GoDaddy Furlong master of his domain

John Furlong at the 2010 Winter Olympics closing ceremony on Feb. 28, 2010 in Vancouver.

John Furlong is now the master of his domain.

On April 26 -- just over a month after the Paralympics closed -- the VANOC chief executive registered with GoDaddy. Interesting choice: he is a daddy five times over and a granddaddy to 10.

On Dec. 7, Nanaimo-based Array Studios launched to promote Furlong's upcoming book launch and his speaking engagements. Furlong's book Patriot Hearts: Inside the Olympics that Changed a Country is out Feb. 11, 2011, the day before the first anniversary of the Games' opening.

Furlong is going headlong into the world of motivational speaking. If you've got the gift of the gab, might as well use it.

The Nanaimo connection is notable. Furlong is a former parks and recreation director of the Hub City where he promoted the So You Think You're Tough amateur boxing exhibitions.

Furlong hired Sandra Hamilton as his business manager. She is a senior partner with the Twentyten Group, a firm populated with former VANOC marketing executives and headed by Andrea Shaw. The Gastown-based Twentyten Group shares office space in 375 Water Street with VANOC, which moved there Nov. 1.

The location is, coincidentally, one floor below where the Vancouver 2010 Bid Corporation was in 2003 when the International Olympic Committee chose Vancouver as the 2010 host city.

VANOC is scheduled to finally release its post-Games financial report on Dec. 17. The taxpayer-backed organizing committee's finances have been secret since Dec. 21, 2009.

Olympics boss master of his domain

John Furlong at the 2010 Winter Olympics closing ceremony on Feb. 28, 2010 in Vancouver.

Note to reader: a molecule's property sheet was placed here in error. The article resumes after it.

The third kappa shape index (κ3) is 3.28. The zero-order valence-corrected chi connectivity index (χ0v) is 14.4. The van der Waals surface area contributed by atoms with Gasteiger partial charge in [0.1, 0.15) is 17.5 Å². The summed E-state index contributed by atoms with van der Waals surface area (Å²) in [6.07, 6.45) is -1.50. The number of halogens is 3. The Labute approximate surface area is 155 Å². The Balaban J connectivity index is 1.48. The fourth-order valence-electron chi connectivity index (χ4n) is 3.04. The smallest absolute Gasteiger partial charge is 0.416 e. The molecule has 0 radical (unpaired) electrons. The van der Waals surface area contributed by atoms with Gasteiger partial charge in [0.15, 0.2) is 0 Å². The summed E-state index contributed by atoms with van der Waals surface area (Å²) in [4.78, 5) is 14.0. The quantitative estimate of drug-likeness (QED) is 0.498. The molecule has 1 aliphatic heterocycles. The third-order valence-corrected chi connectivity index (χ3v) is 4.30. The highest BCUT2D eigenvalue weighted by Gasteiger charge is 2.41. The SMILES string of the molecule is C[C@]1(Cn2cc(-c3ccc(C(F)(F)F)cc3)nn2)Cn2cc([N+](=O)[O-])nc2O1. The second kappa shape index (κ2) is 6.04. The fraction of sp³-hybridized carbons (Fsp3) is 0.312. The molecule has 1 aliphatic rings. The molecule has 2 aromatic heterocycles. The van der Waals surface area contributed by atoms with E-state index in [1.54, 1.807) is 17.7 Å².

John Furlong is now the master of his domain.

On April 26 -- just over a month after the Paralympics closed -- the VANOC chief executive registered with GoDaddy. Interesting choice: he is a daddy five times over and a granddaddy to 10.

On Dec. 7, Nanaimo-based Array Studios launched to promote Furlong's upcoming book launch and his speaking engagements. Furlong's book Patriot Hearts: Inside the Olympics that Changed a Country is out Feb. 11, 2011, the day before the first anniversary of the Games' opening.

Furlong is going headlong into the world of motivational speaking. If you've got the gift of the gab, might as well use it.

The Nanaimo connection is notable. Furlong is a former parks and recreation director of the Hub City where he promoted the So You Think You're Tough amateur boxing exhibitions.

Furlong hired Sandra Hamilton as his business manager. She is a senior partner with the Twentyten Group, a firm populated with former VANOC marketing executives and headed by Andrea Shaw. The Gastown-based Twentyten Group shares office space in 375 Water Street with VANOC, which moved there Nov. 1.